The term ‘rock and roll’ is now so familiar to us that few ask where it got its origins and how the name came about. While there are many theories on the beginnings of rock and roll, many agree it was dubbed this name after World War II. The sound, was then born from a fusion of rhythm and blues along with influences from the African American culture as well as from America’s country music and gospel music scenes. Some say rock and roll dates back further in country records of the 1930s, blues records of the 1920s even though it was never labeled as such.
Despite the uncertainty of the timeline of rock and rolls true beginnings, it is believed that the sound did originate in the south due to a conglomeration of different music traditions from the region. From there, it grew due to the migration of many freed slaves and their descendants to major urban centers like Memphis and north to New York City, Detroit, Chicago, Cleveland and Buffalo. In these cities, black and white residents were living in close proximity of one another and as a result began emulating one another’s style.
In the 1930s jazz and swing were among the first types of music to present African American sounds for a predominately white audience. This was followed in the 40s by horns, saxophones, shouted lyrics and boogie-woogie beats. During and immediately after World War II, with shortages of fuel and limitations on audiences, large jazz bands were less economical and tended to be replaced by smaller combos, using guitars, bass and drums. This was followed by the development of “jump blues” with its guitar riffs and prominent beats.
Rock and roll continued to evolve for many reasons, one being technology. With the development of the electric guitar, amplifier and microphone, came huge changes in the sound and industry.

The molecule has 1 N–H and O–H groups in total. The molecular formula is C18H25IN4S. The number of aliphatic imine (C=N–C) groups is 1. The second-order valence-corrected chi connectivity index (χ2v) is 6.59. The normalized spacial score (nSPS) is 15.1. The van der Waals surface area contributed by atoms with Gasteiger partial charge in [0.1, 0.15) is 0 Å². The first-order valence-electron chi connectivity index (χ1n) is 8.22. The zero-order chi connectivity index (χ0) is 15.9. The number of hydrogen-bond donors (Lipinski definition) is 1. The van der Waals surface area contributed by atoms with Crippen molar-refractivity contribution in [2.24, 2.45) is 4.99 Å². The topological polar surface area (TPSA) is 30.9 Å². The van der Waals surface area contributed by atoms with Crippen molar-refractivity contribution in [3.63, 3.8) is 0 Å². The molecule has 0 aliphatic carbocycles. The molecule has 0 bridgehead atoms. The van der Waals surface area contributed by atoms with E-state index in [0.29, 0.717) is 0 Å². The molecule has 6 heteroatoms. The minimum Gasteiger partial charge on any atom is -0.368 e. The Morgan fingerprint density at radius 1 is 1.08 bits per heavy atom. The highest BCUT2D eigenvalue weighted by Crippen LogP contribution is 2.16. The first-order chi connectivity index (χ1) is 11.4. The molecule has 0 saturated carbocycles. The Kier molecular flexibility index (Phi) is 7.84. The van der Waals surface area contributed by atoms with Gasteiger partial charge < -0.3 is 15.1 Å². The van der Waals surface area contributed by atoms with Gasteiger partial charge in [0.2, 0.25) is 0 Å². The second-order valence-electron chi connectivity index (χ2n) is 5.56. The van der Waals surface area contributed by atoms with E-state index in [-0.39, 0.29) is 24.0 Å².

Subgenres of ‘rock and roll’ also came out of the changes in the music style. Fusion sounds such as folk with rock coined the term ‘folk-rock’ In the 1970s, rock also included soft rock, glam rock, heavy metal, hard rock, progressive rock, and punk rock. In the 1980s there was New Wave, hardcore punk and alternative rock.
As far as the term “rock and roll”, this may have stemmed either from sexual or spiritual connotations. “Rocking” was a term used by black gospel singers in the American South to mean something akin to spiritual rapture. In 1916 “The Camp Meeting Jubilee,” recorded a song whose lyrics include “We’ve been rocking and rolling in your arms / Rocking and rolling in your arms / In the arms of Moses.” And yet, in 1937, Chick Webb and Ella Fitzgerald recorded “Rock It for Me”, which included the lyric, “So won’t you satisfy my soul with the rock and roll”. At the time, the term ‘roll’ meant having sex. Others say the term rock and roll have nothing to do with sex or being spiritually moved but by the motion of a ship at sea or a train in motion. Nobody knows for certain how the term came about or what it meant as it was quite possible it could have meant all of the above.
More important than the terminology or exact origins of rock and roll, this genre of music is known for its social effects, which were worldwide and on a grand scale. Some believe with the combination of sounds from so many cultures came the greater push for the civil rights movement due to the fact both African American teens and white American teens enjoyed the music. Later, rock and roll was thought to have been the emphasis behind the hippy movement, peace not war as well as the drug culture.
As ambiguous as rock and roll’s beginnings is its effects socially on cultures. Either way, people all over the world are enjoying its sound, whatever it may get called and whatever subgenre may get assigned to it.
Jeff Bachmeier is owner of 977music.com, an online music and online radio station network providing live streaming Internet Radio channels with music from the 50’s thru Today. Users can also choose to create their own customized on demand playlist through their own social media profile. For more information please visit http://www.977music.com.